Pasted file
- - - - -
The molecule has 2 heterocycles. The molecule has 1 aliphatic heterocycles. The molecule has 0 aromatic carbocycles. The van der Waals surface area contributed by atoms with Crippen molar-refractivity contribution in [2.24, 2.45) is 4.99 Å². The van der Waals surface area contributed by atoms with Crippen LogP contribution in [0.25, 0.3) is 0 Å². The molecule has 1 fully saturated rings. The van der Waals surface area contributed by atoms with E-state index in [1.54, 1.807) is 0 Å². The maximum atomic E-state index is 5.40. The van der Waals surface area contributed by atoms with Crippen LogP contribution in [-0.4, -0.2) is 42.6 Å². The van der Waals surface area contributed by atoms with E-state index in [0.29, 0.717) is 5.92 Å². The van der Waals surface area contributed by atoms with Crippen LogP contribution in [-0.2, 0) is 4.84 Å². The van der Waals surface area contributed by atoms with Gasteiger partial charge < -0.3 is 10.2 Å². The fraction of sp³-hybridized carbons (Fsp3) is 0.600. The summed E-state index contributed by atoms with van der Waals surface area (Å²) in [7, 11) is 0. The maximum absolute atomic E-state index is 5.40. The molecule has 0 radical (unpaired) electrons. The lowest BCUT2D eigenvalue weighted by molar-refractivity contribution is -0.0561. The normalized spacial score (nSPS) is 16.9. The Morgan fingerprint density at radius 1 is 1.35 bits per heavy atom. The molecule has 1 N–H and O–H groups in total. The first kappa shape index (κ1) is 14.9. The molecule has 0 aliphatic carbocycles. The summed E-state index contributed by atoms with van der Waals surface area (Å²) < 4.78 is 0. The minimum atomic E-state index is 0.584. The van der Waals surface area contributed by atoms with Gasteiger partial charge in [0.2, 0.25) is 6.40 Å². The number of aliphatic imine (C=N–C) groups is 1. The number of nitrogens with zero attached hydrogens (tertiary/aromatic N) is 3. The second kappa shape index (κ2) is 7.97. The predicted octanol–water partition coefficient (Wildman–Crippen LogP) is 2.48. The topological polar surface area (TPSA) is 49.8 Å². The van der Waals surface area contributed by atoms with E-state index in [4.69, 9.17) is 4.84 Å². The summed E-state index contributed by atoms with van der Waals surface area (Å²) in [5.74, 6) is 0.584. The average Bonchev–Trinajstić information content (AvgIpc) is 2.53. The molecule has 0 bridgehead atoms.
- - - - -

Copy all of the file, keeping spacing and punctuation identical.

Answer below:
The molecule has 2 heterocycles. The molecule has 1 aliphatic heterocycles. The molecule has 0 aromatic carbocycles. The van der Waals surface area contributed by atoms with Crippen molar-refractivity contribution in [2.24, 2.45) is 4.99 Å². The van der Waals surface area contributed by atoms with Crippen LogP contribution in [0.25, 0.3) is 0 Å². The molecule has 1 fully saturated rings. The van der Waals surface area contributed by atoms with E-state index in [1.54, 1.807) is 0 Å². The maximum atomic E-state index is 5.40. The van der Waals surface area contributed by atoms with Crippen LogP contribution in [-0.4, -0.2) is 42.6 Å². The van der Waals surface area contributed by atoms with E-state index in [0.29, 0.717) is 5.92 Å². The van der Waals surface area contributed by atoms with Crippen LogP contribution in [-0.2, 0) is 4.84 Å². The van der Waals surface area contributed by atoms with Gasteiger partial charge < -0.3 is 10.2 Å². The fraction of sp³-hybridized carbons (Fsp3) is 0.600. The summed E-state index contributed by atoms with van der Waals surface area (Å²) in [7, 11) is 0. The maximum absolute atomic E-state index is 5.40. The molecule has 0 radical (unpaired) electrons. The lowest BCUT2D eigenvalue weighted by molar-refractivity contribution is -0.0561. The normalized spacial score (nSPS) is 16.9. The Morgan fingerprint density at radius 1 is 1.35 bits per heavy atom. The molecule has 1 N–H and O–H groups in total. The first kappa shape index (κ1) is 14.9. The molecule has 0 aliphatic carbocycles. The summed E-state index contributed by atoms with van der Waals surface area (Å²) < 4.78 is 0. The minimum atomic E-state index is 0.584. The van der Waals surface area contributed by atoms with Gasteiger partial charge in [0.2, 0.25) is 6.40 Å². The number of aliphatic imine (C=N–C) groups is 1. The number of nitrogens with zero attached hydrogens (tertiary/aromatic N) is 3. The second kappa shape index (κ2) is 7.97. The predicted octanol–water partition coefficient (Wildman–Crippen LogP) is 2.48. The topological polar surface area (TPSA) is 49.8 Å². The van der Waals surface area contributed by atoms with E-state index in [4.69, 9.17) is 4.84 Å². The summed E-state index contributed by atoms with van der Waals surface area (Å²) in [5.74, 6) is 0.584. The average Bonchev–Trinajstić information content (AvgIpc) is 2.53. The molecule has 0 bridgehead atoms.